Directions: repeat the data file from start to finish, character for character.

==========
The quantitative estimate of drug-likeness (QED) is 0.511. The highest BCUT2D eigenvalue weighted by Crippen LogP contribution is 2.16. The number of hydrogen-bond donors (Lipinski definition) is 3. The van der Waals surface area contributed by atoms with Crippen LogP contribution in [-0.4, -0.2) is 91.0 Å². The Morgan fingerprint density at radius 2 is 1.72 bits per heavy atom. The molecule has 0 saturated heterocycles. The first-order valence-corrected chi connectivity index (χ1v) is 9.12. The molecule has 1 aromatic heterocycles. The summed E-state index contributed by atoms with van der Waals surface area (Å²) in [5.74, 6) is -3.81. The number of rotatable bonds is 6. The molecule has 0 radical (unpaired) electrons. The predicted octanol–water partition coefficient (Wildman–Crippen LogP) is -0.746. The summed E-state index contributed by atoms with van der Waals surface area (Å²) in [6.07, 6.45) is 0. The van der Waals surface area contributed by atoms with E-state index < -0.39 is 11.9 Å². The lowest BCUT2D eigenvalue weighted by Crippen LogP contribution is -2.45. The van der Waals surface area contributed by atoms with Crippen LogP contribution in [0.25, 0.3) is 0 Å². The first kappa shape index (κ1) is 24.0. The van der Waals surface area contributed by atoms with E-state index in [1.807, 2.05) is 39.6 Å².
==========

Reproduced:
The quantitative estimate of drug-likeness (QED) is 0.511. The highest BCUT2D eigenvalue weighted by Crippen LogP contribution is 2.16. The number of hydrogen-bond donors (Lipinski definition) is 3. The van der Waals surface area contributed by atoms with Crippen LogP contribution in [-0.4, -0.2) is 91.0 Å². The Morgan fingerprint density at radius 2 is 1.72 bits per heavy atom. The molecule has 0 saturated heterocycles. The first-order valence-corrected chi connectivity index (χ1v) is 9.12. The molecule has 1 aromatic heterocycles. The summed E-state index contributed by atoms with van der Waals surface area (Å²) in [5.74, 6) is -3.81. The number of rotatable bonds is 6. The molecule has 0 radical (unpaired) electrons. The predicted octanol–water partition coefficient (Wildman–Crippen LogP) is -0.746. The summed E-state index contributed by atoms with van der Waals surface area (Å²) in [6.07, 6.45) is 0. The van der Waals surface area contributed by atoms with E-state index < -0.39 is 11.9 Å². The lowest BCUT2D eigenvalue weighted by Crippen LogP contribution is -2.45. The van der Waals surface area contributed by atoms with Crippen LogP contribution in [0.25, 0.3) is 0 Å². The first kappa shape index (κ1) is 24.0. The van der Waals surface area contributed by atoms with E-state index in [1.807, 2.05) is 39.6 Å².